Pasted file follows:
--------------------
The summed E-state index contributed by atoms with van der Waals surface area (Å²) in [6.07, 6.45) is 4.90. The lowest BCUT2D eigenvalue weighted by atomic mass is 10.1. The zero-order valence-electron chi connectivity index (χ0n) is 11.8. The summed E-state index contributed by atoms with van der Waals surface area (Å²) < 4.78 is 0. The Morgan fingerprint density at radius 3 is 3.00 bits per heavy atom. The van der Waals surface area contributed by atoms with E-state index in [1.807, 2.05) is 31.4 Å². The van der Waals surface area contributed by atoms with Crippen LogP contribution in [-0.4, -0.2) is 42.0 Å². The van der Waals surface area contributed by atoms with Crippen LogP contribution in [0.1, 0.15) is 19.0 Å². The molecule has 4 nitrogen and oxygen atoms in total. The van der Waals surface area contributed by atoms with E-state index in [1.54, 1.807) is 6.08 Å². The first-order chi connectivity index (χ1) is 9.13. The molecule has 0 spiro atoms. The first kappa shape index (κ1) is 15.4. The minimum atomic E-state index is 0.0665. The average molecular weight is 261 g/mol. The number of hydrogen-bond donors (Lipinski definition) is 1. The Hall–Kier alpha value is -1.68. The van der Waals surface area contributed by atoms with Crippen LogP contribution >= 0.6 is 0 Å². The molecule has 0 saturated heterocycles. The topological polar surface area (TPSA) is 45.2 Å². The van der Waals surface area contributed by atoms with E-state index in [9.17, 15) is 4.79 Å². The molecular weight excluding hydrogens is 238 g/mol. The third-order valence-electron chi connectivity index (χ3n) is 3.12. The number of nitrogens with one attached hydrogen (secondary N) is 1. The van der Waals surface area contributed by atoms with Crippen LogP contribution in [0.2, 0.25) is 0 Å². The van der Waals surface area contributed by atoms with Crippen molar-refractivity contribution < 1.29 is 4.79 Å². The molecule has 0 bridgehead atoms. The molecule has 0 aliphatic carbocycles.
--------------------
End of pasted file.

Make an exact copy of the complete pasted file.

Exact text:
The summed E-state index contributed by atoms with van der Waals surface area (Å²) in [6.07, 6.45) is 4.90. The lowest BCUT2D eigenvalue weighted by atomic mass is 10.1. The zero-order valence-electron chi connectivity index (χ0n) is 11.8. The summed E-state index contributed by atoms with van der Waals surface area (Å²) < 4.78 is 0. The Morgan fingerprint density at radius 3 is 3.00 bits per heavy atom. The van der Waals surface area contributed by atoms with E-state index in [1.807, 2.05) is 31.4 Å². The van der Waals surface area contributed by atoms with Crippen LogP contribution in [-0.4, -0.2) is 42.0 Å². The van der Waals surface area contributed by atoms with Crippen LogP contribution in [0.1, 0.15) is 19.0 Å². The molecule has 4 nitrogen and oxygen atoms in total. The van der Waals surface area contributed by atoms with E-state index in [1.54, 1.807) is 6.08 Å². The first-order chi connectivity index (χ1) is 9.13. The molecule has 0 spiro atoms. The first kappa shape index (κ1) is 15.4. The minimum atomic E-state index is 0.0665. The average molecular weight is 261 g/mol. The number of hydrogen-bond donors (Lipinski definition) is 1. The Hall–Kier alpha value is -1.68. The van der Waals surface area contributed by atoms with Crippen LogP contribution >= 0.6 is 0 Å². The molecule has 0 saturated heterocycles. The topological polar surface area (TPSA) is 45.2 Å². The van der Waals surface area contributed by atoms with E-state index in [9.17, 15) is 4.79 Å². The molecular weight excluding hydrogens is 238 g/mol. The third-order valence-electron chi connectivity index (χ3n) is 3.12. The number of nitrogens with one attached hydrogen (secondary N) is 1. The van der Waals surface area contributed by atoms with Crippen LogP contribution in [0.2, 0.25) is 0 Å². The van der Waals surface area contributed by atoms with Crippen molar-refractivity contribution < 1.29 is 4.79 Å². The molecule has 0 bridgehead atoms. The molecule has 0 aliphatic carbocycles.